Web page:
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A harbor city at the NW corner of the Nile Delta. Founded by Alexander the Great in 332-331 B.C., it became the first known city in history to bear the name of the founder rather than of a god or mythological hero. The plan of the city is credited to Deinokrates, the Macedonian architect of the new Temple of Artemis at Ephesos. By the construction of the Heptastadion, a mole to bridge the distance of 1500 m, between the Island of Pharos (long known to the Greeks, Hom. Od. 4351ff), and the frontier settlement Ra-kedet (Strab. 17.1.6; Plin. HN 5.10.62), on the extreme W end of the narrow rocky isthmus between Lake Mareotis and the Mediterranean Sea, two harbors were formed and consequently the boundaries of the new city were determined.

On leaving Egypt, Alexander appointed Kleomenes, a Greek from Naukratis, as financial administrator of Egypt, responsible for building the new city and settling it. Settlement was accomplished largely by transferring the citizens of Canôpus, NE of Alexandria (Hdt. 2.15. 97). The first recorded public building, the Hephaisteion, dates from this period. This mortuary monument was built by Kleomenes at the command of Alexander in memory of a Macedonian captain who had died in 324 B.C. On the death of Alexander in 323, Egypt was entrusted to Ptolemy, son of Lagos. He had the body of Alexander buried in Memphis until a suitable tomb could be built for him in Alexandria. Meanwhile, fearing a rival in Kleomenes, Ptolemy had him assassinated and confiscated his wealth, amounting to 8000 talents in gold. Such a large sum undoubtedly launched Ptolemy into the realization of his ambition to become absolute ruler of Egypt. In 304 B.C., he was crowned king of Egypt, founding a dynasty that lasted until 30 B.C. Early in that period, the founding of the Library and the Mouseion marked the advance of scholarship and arts in Alexandna. Three new cults were instituted, the cult of Alexander the Great, the cult of the Ptolemies, and the cult of Serapis, enriching the capital with numerous sacred buildings. The last recorded temple from the Ptoleinaic period was the Caesarion, which Cleopatra began to erect for Antony in 34 B.C. It was later completed by Augustus and renamed the Sebasteion. The two obelisks that Augustus had transferred from Heliopolis to be set in the enclosure of his temple (Plin. 5.6.10), remained until the end of the 19th c. on the site now occupied by the Metropole Hotel in Ramleh Station. One obelisk is now in New York and the other in London. The Caesarion marks the end of the Ptolemaic period and the beginning of a regime that imposed the cult of the Roman emperors.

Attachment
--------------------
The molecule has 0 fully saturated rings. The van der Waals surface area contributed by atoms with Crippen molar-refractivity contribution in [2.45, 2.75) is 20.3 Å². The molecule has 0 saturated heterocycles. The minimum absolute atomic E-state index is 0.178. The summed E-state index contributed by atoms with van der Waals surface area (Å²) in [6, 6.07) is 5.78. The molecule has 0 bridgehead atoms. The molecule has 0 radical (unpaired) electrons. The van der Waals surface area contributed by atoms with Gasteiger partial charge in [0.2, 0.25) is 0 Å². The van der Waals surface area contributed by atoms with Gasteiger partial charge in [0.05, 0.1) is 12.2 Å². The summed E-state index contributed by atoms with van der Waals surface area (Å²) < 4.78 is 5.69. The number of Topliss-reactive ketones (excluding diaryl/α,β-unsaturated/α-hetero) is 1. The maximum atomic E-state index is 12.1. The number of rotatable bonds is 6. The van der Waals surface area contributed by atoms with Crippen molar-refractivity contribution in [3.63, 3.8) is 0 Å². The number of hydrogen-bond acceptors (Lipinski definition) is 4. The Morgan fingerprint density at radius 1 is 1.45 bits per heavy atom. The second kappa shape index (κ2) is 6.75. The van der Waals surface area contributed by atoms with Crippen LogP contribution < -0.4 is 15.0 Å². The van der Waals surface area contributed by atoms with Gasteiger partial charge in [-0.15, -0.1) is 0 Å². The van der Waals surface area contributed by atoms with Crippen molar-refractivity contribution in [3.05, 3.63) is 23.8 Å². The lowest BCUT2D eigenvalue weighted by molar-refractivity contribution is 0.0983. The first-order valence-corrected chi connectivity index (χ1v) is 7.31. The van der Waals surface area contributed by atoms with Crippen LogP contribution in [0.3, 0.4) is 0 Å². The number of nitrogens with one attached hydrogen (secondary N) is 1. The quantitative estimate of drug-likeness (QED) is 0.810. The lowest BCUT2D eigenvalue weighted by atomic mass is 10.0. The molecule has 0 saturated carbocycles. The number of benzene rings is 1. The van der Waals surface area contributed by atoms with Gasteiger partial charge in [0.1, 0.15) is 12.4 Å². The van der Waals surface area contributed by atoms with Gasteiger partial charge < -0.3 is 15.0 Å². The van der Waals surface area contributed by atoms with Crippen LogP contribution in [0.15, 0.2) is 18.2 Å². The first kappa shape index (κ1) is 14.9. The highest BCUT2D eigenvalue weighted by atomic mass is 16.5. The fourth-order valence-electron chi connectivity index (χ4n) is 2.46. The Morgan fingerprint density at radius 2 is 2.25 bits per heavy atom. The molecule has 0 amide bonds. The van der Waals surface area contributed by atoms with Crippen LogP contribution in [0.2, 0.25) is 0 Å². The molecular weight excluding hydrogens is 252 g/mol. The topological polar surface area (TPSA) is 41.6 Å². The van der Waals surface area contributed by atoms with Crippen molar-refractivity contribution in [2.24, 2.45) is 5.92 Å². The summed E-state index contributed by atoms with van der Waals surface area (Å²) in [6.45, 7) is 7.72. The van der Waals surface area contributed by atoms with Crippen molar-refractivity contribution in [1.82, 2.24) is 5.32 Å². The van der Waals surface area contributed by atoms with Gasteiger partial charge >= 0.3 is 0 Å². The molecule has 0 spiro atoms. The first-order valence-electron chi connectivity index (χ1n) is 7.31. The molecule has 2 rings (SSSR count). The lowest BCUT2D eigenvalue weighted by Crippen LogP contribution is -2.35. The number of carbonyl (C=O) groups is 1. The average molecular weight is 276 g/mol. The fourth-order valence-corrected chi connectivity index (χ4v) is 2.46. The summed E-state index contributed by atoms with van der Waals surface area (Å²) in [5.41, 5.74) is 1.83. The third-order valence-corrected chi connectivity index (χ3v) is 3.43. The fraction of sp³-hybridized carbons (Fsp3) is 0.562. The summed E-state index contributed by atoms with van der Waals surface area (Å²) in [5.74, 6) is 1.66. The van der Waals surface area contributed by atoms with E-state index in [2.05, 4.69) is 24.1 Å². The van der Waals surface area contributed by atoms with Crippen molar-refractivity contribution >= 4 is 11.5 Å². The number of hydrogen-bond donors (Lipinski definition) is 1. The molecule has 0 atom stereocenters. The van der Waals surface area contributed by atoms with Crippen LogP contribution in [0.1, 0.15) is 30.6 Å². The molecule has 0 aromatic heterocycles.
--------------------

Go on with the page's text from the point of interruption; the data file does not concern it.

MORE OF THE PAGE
Fortunately, we have a gratifying list of the edifices of the city at this point of its history: Strabo, who visited Egypt ca. 25 B.C., saw the Pharos (the lighthouse of Alexandria), the two harbors, the palaces, the Museion, the two libraries, the theater, the Caesarion, and the Timonium (Plut. Ant. 69). He also visited the gymnasion, the dikasterion, the stadion, the Paneion, a magnificent park, the Serapeon, and admired the necropolis with its gardens. Augustus enlarged the city by planning a new suburb to the E of the ancient city, which he called Nikopolis to commemorate his victory over Antony. Although Rome was the capital of the Empire, Alexandria was still able to exert some influence on the formation of its major policies. It was at Alexandria, for example, that Vespasian had himself proclaimed emperor in A.D. 69, and after him a long train of emperors visited Alexandria. Hadrian (117-38) restored peace to the city when it was threatened by rioting Jews. The decline of the city started with Caracalla (211-17), who when mocked by the citizens massacred a great number of its youth. Aurelian (272) destroyed the royal quarter to avenge an attempt at independence made by the city after his defeat of Zenobia, Queen of Palmyra. In 294-95 when Diocletian took possession of the rebellious city after nine months, he ordered an even more terrible massacre and destruction.

According to tradition, Christianity was introduced into Alexandria in A.D. 60. The Alexandrian Christian school produced such eminent thinkers as Clement, Ongen, and Athenaius. Under the Byzantine emperor Theodosius (379-95), the Patriarch Theophilus was instrumental in abolishing paganism, and to this time dates the destruction of all pagan monuments, temples, statues, and even books. After the Persian invasion, the city was restored to the Empire by Heraclius. In 641 the Arab conquest brought to an end a millennium of Graeco-Roman Alexandria.


The drinking water used by the city was stored in underground cisterns, connected to the main canal by tunnels. Isolated cisterns were fed by rain or through wells that were connected with the nearest underground canal. Mahmoud El-Falaki (1860) knew of 700 such cisterns. The Nabih cistern in the E part of Elshahid Salah Moustapha Street is in very good condition and seems to have been used through the Byzantine period.

City Walls

According to Mahmoud El-Falaki (1860), the city was 5090 m in length and ranged from 1150 to 2250 m in width. The wall that surrounded it was 15,800 in long. The remains of wall to be seen in the neighborhood of the “Flower Clock” on Nasser Road dates from the Arab period.


Founded by Ptolemy I to serve the Museion, it was greatly enlarged by Ptolemy II. By the 1st c. B.C. it contained 700,000 items. The scholars in charge of the Library are listed in the Oxyrhynchus Papyrus (10.1241). It is not known exactly where in the royal quarter the Library stood.


According to Strabo (17.1.8), it occupied part of the palace of the Ptoleinies. Here gathered scholars, artists, men of letters, among them Euclid the mathematician, Aristarchos the astronomer, Eratosthenes the mathematician and geographer, the poets Theokritos and Kallimachos, and the painter Apelles. Ptolemy I is credited with founding it at the suggestion, according to some authorities, of Demetrios of Phaleron, who came to Alexandria in exile in 307 B.C.